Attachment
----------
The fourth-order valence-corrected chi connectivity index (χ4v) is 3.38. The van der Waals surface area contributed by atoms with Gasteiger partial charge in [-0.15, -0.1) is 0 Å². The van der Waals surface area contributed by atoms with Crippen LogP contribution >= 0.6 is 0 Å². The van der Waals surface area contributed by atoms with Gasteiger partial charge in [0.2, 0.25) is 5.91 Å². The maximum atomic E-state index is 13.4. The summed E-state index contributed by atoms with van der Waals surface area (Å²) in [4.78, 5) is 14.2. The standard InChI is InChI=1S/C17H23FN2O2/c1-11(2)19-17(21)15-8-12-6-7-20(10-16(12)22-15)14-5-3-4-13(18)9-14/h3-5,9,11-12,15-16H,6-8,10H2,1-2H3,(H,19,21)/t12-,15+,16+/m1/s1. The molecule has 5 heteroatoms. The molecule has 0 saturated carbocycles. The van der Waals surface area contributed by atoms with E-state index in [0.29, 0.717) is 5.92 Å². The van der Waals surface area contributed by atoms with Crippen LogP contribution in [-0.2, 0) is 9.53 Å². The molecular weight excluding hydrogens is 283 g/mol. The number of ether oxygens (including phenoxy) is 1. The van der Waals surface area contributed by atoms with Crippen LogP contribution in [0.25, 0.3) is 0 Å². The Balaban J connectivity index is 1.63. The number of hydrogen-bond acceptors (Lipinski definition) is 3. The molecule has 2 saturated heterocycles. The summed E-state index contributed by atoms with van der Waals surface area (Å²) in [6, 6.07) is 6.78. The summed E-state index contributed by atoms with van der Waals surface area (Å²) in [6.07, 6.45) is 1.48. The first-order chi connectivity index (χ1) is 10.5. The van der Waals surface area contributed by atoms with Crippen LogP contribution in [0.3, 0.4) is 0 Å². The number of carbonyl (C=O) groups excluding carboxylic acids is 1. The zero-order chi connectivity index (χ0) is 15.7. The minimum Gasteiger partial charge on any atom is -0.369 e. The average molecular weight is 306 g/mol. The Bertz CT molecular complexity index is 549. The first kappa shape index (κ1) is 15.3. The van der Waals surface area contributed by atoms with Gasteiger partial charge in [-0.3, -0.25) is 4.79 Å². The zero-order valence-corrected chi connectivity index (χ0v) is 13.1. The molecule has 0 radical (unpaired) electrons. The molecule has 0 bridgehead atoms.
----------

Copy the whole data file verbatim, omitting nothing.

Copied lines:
The fourth-order valence-corrected chi connectivity index (χ4v) is 3.38. The van der Waals surface area contributed by atoms with Gasteiger partial charge in [-0.15, -0.1) is 0 Å². The van der Waals surface area contributed by atoms with Crippen LogP contribution >= 0.6 is 0 Å². The van der Waals surface area contributed by atoms with Gasteiger partial charge in [0.2, 0.25) is 5.91 Å². The maximum atomic E-state index is 13.4. The summed E-state index contributed by atoms with van der Waals surface area (Å²) in [4.78, 5) is 14.2. The standard InChI is InChI=1S/C17H23FN2O2/c1-11(2)19-17(21)15-8-12-6-7-20(10-16(12)22-15)14-5-3-4-13(18)9-14/h3-5,9,11-12,15-16H,6-8,10H2,1-2H3,(H,19,21)/t12-,15+,16+/m1/s1. The molecule has 5 heteroatoms. The molecule has 0 saturated carbocycles. The van der Waals surface area contributed by atoms with E-state index in [0.29, 0.717) is 5.92 Å². The van der Waals surface area contributed by atoms with Crippen LogP contribution in [-0.2, 0) is 9.53 Å². The molecular weight excluding hydrogens is 283 g/mol. The number of ether oxygens (including phenoxy) is 1. The van der Waals surface area contributed by atoms with Crippen LogP contribution in [0.25, 0.3) is 0 Å². The Balaban J connectivity index is 1.63. The number of hydrogen-bond acceptors (Lipinski definition) is 3. The molecule has 2 saturated heterocycles. The summed E-state index contributed by atoms with van der Waals surface area (Å²) in [6, 6.07) is 6.78. The summed E-state index contributed by atoms with van der Waals surface area (Å²) in [6.07, 6.45) is 1.48. The first-order chi connectivity index (χ1) is 10.5. The van der Waals surface area contributed by atoms with Crippen LogP contribution in [0.3, 0.4) is 0 Å². The number of carbonyl (C=O) groups excluding carboxylic acids is 1. The zero-order chi connectivity index (χ0) is 15.7. The minimum Gasteiger partial charge on any atom is -0.369 e. The average molecular weight is 306 g/mol. The Bertz CT molecular complexity index is 549. The first kappa shape index (κ1) is 15.3. The van der Waals surface area contributed by atoms with Gasteiger partial charge in [-0.3, -0.25) is 4.79 Å². The zero-order valence-corrected chi connectivity index (χ0v) is 13.1. The molecule has 0 radical (unpaired) electrons. The molecule has 0 bridgehead atoms.